Because EHB stars are the source of the UV upturn, the UV upturn is expected to fade dramatically with increasing redshift as one looks to younger elliptical galaxies (Greggio & Renzini, 1990; Tantalo et al., 1996). We have been undertaking a series of observations with HST to map the evolution of the UV upturn as a function of redshift, by observing galaxy clusters at 0.3 < z < 0.6 (figure 4). Although early measurements were consistent with a relatively flat evolution out to z 0.4 and a rapid fading at higher redshifts (Brown et al., 1998a; Brown et al., 2000a), recent observations (Brown et al., 2003) at z = 0.33 show a UV upturn as weak as that at z = 0.55. Because the earliest observations, at z = 0.375, were the only ones that did not use a solar-blind camera, they might be systematically in error; setting aside the z = 0.375 measurements, the remaining observations show a UV upturn that is weaker than that in the present epoch, but a relatively flat evolution with increasing lookback time. Taking the models at face value implies large variations in the formation epoch of giant elliptical galaxies in clusters, which is implausible (Brown et al., 2003). Although the onset of the UV upturn occurs at ~ 6 Gyr in these models, the formation of EHB stars is tied to a wide range of poorly constrained parameters (mass loss, metallicity, binary fraction, etc.), with the elliptical galaxies presenting the aggregate behavior at any one epoch. The "floor" in the UV emission seen at increasing redshift might indicate a wide dispersion in the parameters that govern EHB formation, or it might be that another source of UV emission is becoming dominant at increasing redshift as the EHB stars disappear (e.g., residual star formation). With our current understanding of EHB formation, the UV upturn remains a poorly calibrated age indicator. However, if galaxy ages are determined by independent methods, these surveys of the UV upturn could instead be used to constrain theories of EHB formation.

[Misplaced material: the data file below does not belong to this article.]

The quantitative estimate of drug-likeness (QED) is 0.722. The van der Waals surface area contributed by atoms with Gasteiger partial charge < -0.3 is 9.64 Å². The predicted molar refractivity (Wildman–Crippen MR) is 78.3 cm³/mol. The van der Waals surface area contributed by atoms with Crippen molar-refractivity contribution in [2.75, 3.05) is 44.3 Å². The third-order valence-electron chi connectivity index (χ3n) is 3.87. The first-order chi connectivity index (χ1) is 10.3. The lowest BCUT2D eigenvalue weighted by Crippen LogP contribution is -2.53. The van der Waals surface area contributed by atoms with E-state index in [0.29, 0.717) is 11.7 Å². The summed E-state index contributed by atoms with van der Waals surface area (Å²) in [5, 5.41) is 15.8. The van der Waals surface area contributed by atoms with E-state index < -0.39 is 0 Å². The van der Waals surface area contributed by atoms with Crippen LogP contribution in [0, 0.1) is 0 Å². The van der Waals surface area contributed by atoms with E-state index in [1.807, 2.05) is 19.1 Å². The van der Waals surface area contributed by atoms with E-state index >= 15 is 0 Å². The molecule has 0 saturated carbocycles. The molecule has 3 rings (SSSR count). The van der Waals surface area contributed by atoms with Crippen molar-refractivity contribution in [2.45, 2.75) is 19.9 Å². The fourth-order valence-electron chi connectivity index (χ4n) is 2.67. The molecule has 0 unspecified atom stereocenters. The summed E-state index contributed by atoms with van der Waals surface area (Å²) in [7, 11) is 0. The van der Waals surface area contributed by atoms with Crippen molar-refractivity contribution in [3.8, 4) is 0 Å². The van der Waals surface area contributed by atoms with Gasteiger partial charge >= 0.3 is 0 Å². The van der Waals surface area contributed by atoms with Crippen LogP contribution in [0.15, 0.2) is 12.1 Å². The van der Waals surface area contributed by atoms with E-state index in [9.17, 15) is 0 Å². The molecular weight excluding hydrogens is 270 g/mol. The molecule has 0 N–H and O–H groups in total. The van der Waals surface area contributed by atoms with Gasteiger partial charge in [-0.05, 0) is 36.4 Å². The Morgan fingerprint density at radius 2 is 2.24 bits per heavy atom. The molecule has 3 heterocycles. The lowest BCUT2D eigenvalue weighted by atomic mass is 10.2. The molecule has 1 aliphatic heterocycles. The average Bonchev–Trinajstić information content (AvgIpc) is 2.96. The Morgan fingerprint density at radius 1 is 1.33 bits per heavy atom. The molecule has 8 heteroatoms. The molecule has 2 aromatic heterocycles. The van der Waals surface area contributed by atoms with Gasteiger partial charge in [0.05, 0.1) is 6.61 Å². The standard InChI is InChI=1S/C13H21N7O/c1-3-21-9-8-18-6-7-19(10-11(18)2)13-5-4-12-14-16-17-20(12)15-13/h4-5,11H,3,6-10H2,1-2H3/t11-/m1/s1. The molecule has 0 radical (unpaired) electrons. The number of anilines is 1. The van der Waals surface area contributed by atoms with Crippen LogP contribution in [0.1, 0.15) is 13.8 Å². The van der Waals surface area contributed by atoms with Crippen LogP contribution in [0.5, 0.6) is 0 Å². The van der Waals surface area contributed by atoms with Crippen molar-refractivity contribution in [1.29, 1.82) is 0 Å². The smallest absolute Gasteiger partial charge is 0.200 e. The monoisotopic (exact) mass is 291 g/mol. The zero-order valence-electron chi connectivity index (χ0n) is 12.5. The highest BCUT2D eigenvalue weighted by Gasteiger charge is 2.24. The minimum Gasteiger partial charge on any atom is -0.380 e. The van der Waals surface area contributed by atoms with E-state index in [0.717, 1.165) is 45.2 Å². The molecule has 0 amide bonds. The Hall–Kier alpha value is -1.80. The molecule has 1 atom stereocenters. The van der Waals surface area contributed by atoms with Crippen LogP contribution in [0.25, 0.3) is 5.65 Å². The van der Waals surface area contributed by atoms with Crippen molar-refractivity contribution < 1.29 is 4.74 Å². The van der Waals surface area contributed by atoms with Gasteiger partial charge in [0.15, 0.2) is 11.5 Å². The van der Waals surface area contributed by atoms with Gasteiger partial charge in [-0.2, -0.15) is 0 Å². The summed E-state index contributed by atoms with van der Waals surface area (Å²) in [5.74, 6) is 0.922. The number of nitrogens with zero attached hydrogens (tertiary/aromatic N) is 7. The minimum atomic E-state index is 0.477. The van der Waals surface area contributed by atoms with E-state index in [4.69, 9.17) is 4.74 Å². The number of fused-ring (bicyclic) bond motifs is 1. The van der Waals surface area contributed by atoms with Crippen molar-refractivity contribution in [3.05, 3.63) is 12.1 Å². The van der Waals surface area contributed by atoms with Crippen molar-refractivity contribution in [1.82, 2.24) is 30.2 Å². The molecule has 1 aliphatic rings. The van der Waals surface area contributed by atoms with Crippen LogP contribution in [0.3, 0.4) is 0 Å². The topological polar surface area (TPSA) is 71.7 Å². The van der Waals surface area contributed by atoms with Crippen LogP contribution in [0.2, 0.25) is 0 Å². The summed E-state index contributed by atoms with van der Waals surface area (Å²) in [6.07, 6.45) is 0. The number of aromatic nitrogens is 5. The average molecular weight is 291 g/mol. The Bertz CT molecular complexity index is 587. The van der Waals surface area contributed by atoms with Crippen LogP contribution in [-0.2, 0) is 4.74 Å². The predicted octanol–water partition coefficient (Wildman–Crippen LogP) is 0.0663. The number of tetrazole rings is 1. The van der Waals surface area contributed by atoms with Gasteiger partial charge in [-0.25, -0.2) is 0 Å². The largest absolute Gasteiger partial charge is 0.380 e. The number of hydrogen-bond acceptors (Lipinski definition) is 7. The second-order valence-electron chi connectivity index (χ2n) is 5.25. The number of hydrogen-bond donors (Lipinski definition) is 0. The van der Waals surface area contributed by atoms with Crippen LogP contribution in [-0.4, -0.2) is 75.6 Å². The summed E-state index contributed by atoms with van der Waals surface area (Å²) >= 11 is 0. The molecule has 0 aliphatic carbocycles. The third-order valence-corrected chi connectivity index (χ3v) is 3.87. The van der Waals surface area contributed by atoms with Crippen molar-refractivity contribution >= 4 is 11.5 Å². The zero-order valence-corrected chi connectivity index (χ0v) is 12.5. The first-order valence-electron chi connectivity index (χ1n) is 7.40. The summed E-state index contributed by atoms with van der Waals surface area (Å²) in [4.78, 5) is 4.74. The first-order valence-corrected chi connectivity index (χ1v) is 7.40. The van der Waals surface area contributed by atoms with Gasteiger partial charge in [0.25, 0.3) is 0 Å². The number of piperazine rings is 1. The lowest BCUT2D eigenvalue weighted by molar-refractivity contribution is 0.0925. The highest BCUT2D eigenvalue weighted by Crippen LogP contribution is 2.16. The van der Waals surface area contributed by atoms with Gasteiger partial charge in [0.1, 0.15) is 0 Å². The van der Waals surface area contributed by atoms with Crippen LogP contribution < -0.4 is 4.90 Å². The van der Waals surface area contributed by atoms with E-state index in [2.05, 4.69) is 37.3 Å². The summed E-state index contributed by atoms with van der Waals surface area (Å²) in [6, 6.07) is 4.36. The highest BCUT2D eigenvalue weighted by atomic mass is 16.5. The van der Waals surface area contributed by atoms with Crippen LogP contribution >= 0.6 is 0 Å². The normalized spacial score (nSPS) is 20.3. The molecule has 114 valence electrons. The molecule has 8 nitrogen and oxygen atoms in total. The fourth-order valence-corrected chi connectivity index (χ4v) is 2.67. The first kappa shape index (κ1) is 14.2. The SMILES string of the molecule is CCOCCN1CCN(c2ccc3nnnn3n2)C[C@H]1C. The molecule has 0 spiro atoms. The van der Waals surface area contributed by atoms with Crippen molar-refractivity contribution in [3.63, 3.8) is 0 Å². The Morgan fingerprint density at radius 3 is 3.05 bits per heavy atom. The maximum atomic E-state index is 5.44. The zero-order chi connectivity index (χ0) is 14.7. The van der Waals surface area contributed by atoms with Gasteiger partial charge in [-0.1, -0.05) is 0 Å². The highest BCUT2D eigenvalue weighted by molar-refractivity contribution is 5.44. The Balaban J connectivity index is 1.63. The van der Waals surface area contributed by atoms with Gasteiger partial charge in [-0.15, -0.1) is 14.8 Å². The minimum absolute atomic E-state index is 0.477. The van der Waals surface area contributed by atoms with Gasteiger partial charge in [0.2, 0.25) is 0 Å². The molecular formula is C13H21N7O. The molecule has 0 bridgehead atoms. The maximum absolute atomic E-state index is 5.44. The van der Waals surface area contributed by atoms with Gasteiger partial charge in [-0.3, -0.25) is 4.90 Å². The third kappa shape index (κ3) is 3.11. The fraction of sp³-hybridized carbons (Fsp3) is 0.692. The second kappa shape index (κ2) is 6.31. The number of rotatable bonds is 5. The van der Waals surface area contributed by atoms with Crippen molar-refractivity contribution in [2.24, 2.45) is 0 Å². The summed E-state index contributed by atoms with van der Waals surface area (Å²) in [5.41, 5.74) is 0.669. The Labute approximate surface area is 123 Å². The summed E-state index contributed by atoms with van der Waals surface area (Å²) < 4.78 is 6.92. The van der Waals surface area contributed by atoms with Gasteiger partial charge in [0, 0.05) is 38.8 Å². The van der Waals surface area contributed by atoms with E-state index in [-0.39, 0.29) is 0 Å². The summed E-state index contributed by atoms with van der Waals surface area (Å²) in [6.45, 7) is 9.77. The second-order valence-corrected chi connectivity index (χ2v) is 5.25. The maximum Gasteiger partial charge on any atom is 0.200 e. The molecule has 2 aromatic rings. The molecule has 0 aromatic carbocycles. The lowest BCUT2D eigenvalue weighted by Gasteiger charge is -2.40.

Figure 4. The evolution of the UV upturn as a function of redshift (triangles), with the expected evolution of this emission in giant elliptical galaxies (Tantalo et al., 1996), assuming three different formation redshifts (zf; labeled).